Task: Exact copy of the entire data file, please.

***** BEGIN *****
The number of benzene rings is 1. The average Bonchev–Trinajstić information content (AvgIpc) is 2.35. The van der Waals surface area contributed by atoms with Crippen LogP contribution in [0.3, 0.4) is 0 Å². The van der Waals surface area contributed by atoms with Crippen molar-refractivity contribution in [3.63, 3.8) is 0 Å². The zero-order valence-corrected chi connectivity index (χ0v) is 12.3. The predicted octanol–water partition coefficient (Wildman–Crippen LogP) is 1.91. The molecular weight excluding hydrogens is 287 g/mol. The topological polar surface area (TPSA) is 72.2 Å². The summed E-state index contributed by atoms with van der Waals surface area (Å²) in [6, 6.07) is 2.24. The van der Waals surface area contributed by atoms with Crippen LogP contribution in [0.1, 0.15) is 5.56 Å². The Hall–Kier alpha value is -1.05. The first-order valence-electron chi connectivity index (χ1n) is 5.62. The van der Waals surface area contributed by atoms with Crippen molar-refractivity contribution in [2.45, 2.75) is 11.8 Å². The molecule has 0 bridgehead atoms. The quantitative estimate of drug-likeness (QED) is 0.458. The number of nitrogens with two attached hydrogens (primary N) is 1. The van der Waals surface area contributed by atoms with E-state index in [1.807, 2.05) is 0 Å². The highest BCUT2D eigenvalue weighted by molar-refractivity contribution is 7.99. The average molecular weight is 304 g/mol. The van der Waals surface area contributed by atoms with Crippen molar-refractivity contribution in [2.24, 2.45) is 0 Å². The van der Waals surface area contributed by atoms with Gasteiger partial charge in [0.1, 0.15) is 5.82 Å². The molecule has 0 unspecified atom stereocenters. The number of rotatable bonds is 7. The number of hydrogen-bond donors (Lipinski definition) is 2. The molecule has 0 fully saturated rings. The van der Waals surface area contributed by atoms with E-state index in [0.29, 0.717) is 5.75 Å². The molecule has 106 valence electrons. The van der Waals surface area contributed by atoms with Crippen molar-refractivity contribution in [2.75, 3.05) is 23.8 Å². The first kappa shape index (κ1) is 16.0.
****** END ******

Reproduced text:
The number of benzene rings is 1. The average Bonchev–Trinajstić information content (AvgIpc) is 2.35. The van der Waals surface area contributed by atoms with Crippen LogP contribution in [0.3, 0.4) is 0 Å². The van der Waals surface area contributed by atoms with Crippen molar-refractivity contribution in [3.63, 3.8) is 0 Å². The zero-order valence-corrected chi connectivity index (χ0v) is 12.3. The predicted octanol–water partition coefficient (Wildman–Crippen LogP) is 1.91. The molecular weight excluding hydrogens is 287 g/mol. The topological polar surface area (TPSA) is 72.2 Å². The summed E-state index contributed by atoms with van der Waals surface area (Å²) in [6, 6.07) is 2.24. The van der Waals surface area contributed by atoms with Crippen LogP contribution in [0.1, 0.15) is 5.56 Å². The Hall–Kier alpha value is -1.05. The first-order valence-electron chi connectivity index (χ1n) is 5.62. The van der Waals surface area contributed by atoms with Crippen molar-refractivity contribution in [2.45, 2.75) is 11.8 Å². The molecule has 0 bridgehead atoms. The quantitative estimate of drug-likeness (QED) is 0.458. The number of nitrogens with two attached hydrogens (primary N) is 1. The van der Waals surface area contributed by atoms with E-state index in [1.807, 2.05) is 0 Å². The highest BCUT2D eigenvalue weighted by molar-refractivity contribution is 7.99. The average molecular weight is 304 g/mol. The van der Waals surface area contributed by atoms with Crippen molar-refractivity contribution in [2.24, 2.45) is 0 Å². The van der Waals surface area contributed by atoms with Gasteiger partial charge in [0.1, 0.15) is 5.82 Å². The molecule has 0 unspecified atom stereocenters. The number of rotatable bonds is 7. The number of hydrogen-bond donors (Lipinski definition) is 2. The molecule has 0 fully saturated rings. The van der Waals surface area contributed by atoms with E-state index in [0.29, 0.717) is 5.75 Å². The molecule has 106 valence electrons. The van der Waals surface area contributed by atoms with Crippen molar-refractivity contribution in [2.75, 3.05) is 23.8 Å². The first kappa shape index (κ1) is 16.0.